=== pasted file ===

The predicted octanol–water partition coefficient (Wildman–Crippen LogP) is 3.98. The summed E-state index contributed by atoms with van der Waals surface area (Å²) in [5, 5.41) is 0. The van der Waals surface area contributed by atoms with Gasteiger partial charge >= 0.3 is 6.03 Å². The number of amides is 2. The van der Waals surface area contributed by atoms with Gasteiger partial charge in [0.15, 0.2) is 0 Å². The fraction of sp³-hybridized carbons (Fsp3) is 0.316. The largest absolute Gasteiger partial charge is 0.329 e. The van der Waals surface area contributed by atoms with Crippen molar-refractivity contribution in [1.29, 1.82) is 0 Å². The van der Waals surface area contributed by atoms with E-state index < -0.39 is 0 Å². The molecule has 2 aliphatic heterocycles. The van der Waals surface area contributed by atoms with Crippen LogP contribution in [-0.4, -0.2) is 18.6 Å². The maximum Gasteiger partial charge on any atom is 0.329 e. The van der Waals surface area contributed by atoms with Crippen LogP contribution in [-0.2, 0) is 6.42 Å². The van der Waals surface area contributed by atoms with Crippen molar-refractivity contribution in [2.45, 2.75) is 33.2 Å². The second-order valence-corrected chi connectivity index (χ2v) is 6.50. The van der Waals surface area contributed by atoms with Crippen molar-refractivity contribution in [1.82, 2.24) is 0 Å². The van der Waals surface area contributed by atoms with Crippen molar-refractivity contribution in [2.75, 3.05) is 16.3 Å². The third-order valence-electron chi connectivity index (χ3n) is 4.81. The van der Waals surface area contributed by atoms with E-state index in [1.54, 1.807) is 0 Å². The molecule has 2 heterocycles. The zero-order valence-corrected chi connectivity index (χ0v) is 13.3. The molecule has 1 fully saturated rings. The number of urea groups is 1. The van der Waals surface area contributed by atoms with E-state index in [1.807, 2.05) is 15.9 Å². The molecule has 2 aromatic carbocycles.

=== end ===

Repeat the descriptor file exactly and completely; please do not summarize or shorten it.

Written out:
The predicted octanol–water partition coefficient (Wildman–Crippen LogP) is 3.98. The summed E-state index contributed by atoms with van der Waals surface area (Å²) in [5, 5.41) is 0. The van der Waals surface area contributed by atoms with Gasteiger partial charge >= 0.3 is 6.03 Å². The number of amides is 2. The van der Waals surface area contributed by atoms with Gasteiger partial charge in [0.15, 0.2) is 0 Å². The fraction of sp³-hybridized carbons (Fsp3) is 0.316. The largest absolute Gasteiger partial charge is 0.329 e. The van der Waals surface area contributed by atoms with Crippen molar-refractivity contribution in [1.29, 1.82) is 0 Å². The van der Waals surface area contributed by atoms with E-state index < -0.39 is 0 Å². The molecule has 2 aliphatic heterocycles. The van der Waals surface area contributed by atoms with Crippen LogP contribution in [-0.4, -0.2) is 18.6 Å². The maximum Gasteiger partial charge on any atom is 0.329 e. The van der Waals surface area contributed by atoms with Crippen LogP contribution in [-0.2, 0) is 6.42 Å². The van der Waals surface area contributed by atoms with Crippen molar-refractivity contribution in [2.45, 2.75) is 33.2 Å². The second-order valence-corrected chi connectivity index (χ2v) is 6.50. The van der Waals surface area contributed by atoms with Crippen molar-refractivity contribution in [1.82, 2.24) is 0 Å². The van der Waals surface area contributed by atoms with Crippen molar-refractivity contribution in [2.75, 3.05) is 16.3 Å². The third-order valence-electron chi connectivity index (χ3n) is 4.81. The van der Waals surface area contributed by atoms with E-state index in [1.54, 1.807) is 0 Å². The molecule has 2 heterocycles. The zero-order valence-corrected chi connectivity index (χ0v) is 13.3. The molecule has 1 fully saturated rings. The number of urea groups is 1. The van der Waals surface area contributed by atoms with E-state index in [1.807, 2.05) is 15.9 Å². The molecule has 2 aromatic carbocycles.